Our conclusion in this regard is bolstered by the court's reasoning in Alicea. There the defendant also was the sole occupant of a car that did not belong to him, and he was stopped for a traffic violation. Alicea, 410 Mass. at 385. After consenting to a search of the car, the defendant's demeanor changed "remarkably" when the State police trooper began looking inside the driver's side door frame. Id. at 386. After the trooper removed a package wrapped in duct tape and began walking toward the defendant, the defendant began to cry and said, "It's not mine, it's not mine." Id.

Page 271

On these facts the Alicea court first noted that the defendant's behavior after the trooper found the package and showed it to him, although "relevant," would not have been sufficient evidence to establish constructive possession: "[w]e find little support for a finding that the defendant knew of the concealed heroin from . . . his reaction when the first trooper showed the package to him." Alicea, at 387. Instead, although the court went on to find sufficient evidence to support constructive possession, it did so only because, before the drugs had been located, the defendant showed "obvious agitation" as the trooper's search moved closer to their hiding place. Id. The court ruled that this behavior "tended to show that [the defendant] knew that there was cause for alarm." Id. at 388.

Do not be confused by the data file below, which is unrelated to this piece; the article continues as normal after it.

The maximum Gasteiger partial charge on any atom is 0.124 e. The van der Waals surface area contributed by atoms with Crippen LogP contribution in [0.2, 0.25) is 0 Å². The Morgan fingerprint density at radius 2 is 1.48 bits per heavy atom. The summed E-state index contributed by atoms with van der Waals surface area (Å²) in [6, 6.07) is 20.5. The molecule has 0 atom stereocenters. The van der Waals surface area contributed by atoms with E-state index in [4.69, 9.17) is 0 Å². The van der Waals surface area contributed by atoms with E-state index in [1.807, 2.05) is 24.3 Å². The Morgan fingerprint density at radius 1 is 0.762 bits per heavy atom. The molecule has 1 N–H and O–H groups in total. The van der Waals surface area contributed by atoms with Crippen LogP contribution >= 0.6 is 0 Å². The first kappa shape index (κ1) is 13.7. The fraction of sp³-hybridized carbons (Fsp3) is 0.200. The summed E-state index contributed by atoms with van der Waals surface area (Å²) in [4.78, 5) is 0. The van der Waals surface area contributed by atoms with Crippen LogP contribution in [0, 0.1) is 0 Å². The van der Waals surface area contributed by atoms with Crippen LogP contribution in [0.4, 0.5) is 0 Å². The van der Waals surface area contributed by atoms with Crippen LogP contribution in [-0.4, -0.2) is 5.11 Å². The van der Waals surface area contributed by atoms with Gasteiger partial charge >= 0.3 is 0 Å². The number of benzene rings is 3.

This case is not Alicea, as it lacks any evidence of "agitation" or "change in demeanor" before the drugs were located. Id. at 387-388. Instead, this case presents only the facts that Alicea said were not sufficient. [Note 4]

The conviction of possession of cocaine must be reversed. We are not unmindful that the jury reached a contrary conclusion, but it is inherent in a sufficiency of the evidence review that, on rare occasions, a jury verdict will be set aside. Jackson, 443 U.S. at 317 ("a properly instructed jury may occasionally convict even when it can be said that no rational trier of fact could find guilt beyond a reasonable doubt"). While a close case, here the evidence of possession that the Commonwealth brought forward at trial was not sufficient.

Accordingly, the judgment is reversed, the verdict is set aside, and judgment shall enter for the defendant.

So ordered.


[Note 1] The Commonwealth does not suggest that the pistol was in plain view. It was discovered during the inventory search of the car.

[Note 2] The Commonwealth points out that, after the officer advised the defendant that he would be charged with drug trafficking, the defendant swore at the officer. We do not consider this evidence probative of the possession charge.

[Note 3] As we have observed, the evidence indicated that the defendant did not own the car, as it was registered to someone else. Moreover, even if the defendant had used a possessive pronoun to describe the car (e.g., "my car"), such a statement still would have been ambiguous, in context, as to whether the defendant was stating that he owned the car, or merely that he was driving it.

[Note 4] We do not mean to imply that any and all actions by the defendant after contraband is identified would be insufficient to establish constructive possession. Each set of facts must be reviewed in totality. Certainly some post-discovery conduct -- such as flight or false statements -- could be highly relevant evidence of guilt. Commonwealth v. Sabetti, 411 Mass. 770, 778 (1992).